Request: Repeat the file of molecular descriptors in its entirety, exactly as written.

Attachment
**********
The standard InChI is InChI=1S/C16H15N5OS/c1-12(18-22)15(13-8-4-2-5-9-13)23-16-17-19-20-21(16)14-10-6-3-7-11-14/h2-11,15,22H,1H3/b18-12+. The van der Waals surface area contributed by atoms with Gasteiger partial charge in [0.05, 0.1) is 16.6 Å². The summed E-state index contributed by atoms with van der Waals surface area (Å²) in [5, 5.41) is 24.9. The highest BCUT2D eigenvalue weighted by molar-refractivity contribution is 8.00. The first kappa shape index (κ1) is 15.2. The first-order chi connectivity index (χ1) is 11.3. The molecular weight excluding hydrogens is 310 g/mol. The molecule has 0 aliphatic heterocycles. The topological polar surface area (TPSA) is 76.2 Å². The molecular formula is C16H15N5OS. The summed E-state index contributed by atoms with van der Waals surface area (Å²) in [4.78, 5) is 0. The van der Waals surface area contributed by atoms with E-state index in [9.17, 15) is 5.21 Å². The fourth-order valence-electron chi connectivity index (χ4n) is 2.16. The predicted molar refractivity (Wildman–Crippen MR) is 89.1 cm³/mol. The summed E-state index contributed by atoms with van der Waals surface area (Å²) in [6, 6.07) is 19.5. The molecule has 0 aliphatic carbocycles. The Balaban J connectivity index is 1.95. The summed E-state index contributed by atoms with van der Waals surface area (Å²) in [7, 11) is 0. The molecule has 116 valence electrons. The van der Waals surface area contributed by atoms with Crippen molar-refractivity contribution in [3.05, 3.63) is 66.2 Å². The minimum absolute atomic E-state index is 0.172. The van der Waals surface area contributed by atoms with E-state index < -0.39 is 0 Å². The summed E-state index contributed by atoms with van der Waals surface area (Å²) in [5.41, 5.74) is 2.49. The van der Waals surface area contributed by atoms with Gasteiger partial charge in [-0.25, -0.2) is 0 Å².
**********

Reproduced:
The standard InChI is InChI=1S/C16H15N5OS/c1-12(18-22)15(13-8-4-2-5-9-13)23-16-17-19-20-21(16)14-10-6-3-7-11-14/h2-11,15,22H,1H3/b18-12+. The van der Waals surface area contributed by atoms with Gasteiger partial charge in [0.05, 0.1) is 16.6 Å². The summed E-state index contributed by atoms with van der Waals surface area (Å²) in [5, 5.41) is 24.9. The highest BCUT2D eigenvalue weighted by molar-refractivity contribution is 8.00. The first kappa shape index (κ1) is 15.2. The first-order chi connectivity index (χ1) is 11.3. The molecular weight excluding hydrogens is 310 g/mol. The molecule has 0 aliphatic heterocycles. The topological polar surface area (TPSA) is 76.2 Å². The molecular formula is C16H15N5OS. The summed E-state index contributed by atoms with van der Waals surface area (Å²) in [4.78, 5) is 0. The van der Waals surface area contributed by atoms with E-state index in [9.17, 15) is 5.21 Å². The fourth-order valence-electron chi connectivity index (χ4n) is 2.16. The predicted molar refractivity (Wildman–Crippen MR) is 89.1 cm³/mol. The summed E-state index contributed by atoms with van der Waals surface area (Å²) in [6, 6.07) is 19.5. The molecule has 0 aliphatic carbocycles. The Balaban J connectivity index is 1.95. The summed E-state index contributed by atoms with van der Waals surface area (Å²) in [7, 11) is 0. The molecule has 116 valence electrons. The van der Waals surface area contributed by atoms with Crippen molar-refractivity contribution in [3.05, 3.63) is 66.2 Å². The minimum absolute atomic E-state index is 0.172. The van der Waals surface area contributed by atoms with E-state index < -0.39 is 0 Å². The summed E-state index contributed by atoms with van der Waals surface area (Å²) in [5.41, 5.74) is 2.49. The van der Waals surface area contributed by atoms with Gasteiger partial charge in [-0.25, -0.2) is 0 Å².